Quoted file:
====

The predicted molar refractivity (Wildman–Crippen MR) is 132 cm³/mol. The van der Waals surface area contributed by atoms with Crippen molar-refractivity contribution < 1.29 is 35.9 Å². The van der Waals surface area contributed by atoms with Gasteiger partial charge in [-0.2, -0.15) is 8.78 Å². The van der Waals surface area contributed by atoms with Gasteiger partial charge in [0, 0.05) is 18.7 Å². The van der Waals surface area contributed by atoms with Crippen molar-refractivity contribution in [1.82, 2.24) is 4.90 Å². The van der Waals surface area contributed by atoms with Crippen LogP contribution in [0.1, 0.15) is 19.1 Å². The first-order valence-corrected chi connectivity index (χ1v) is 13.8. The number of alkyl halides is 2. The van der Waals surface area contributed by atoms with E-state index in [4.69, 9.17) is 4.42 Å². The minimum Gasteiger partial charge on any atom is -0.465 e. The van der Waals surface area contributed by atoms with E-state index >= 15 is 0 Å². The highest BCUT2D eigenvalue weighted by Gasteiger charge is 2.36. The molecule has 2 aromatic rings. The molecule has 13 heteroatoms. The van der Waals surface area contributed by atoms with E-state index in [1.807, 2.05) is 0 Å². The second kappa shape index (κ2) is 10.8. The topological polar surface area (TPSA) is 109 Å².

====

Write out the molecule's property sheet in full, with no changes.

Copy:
The predicted molar refractivity (Wildman–Crippen MR) is 132 cm³/mol. The van der Waals surface area contributed by atoms with Crippen molar-refractivity contribution < 1.29 is 35.9 Å². The van der Waals surface area contributed by atoms with Gasteiger partial charge in [-0.2, -0.15) is 8.78 Å². The van der Waals surface area contributed by atoms with Gasteiger partial charge in [0, 0.05) is 18.7 Å². The van der Waals surface area contributed by atoms with Crippen molar-refractivity contribution in [1.82, 2.24) is 4.90 Å². The van der Waals surface area contributed by atoms with Crippen LogP contribution in [0.1, 0.15) is 19.1 Å². The first-order valence-corrected chi connectivity index (χ1v) is 13.8. The number of alkyl halides is 2. The van der Waals surface area contributed by atoms with E-state index in [4.69, 9.17) is 4.42 Å². The minimum Gasteiger partial charge on any atom is -0.465 e. The van der Waals surface area contributed by atoms with E-state index >= 15 is 0 Å². The highest BCUT2D eigenvalue weighted by Gasteiger charge is 2.36. The molecule has 2 aromatic rings. The molecule has 13 heteroatoms. The van der Waals surface area contributed by atoms with E-state index in [1.807, 2.05) is 0 Å². The second kappa shape index (κ2) is 10.8. The topological polar surface area (TPSA) is 109 Å².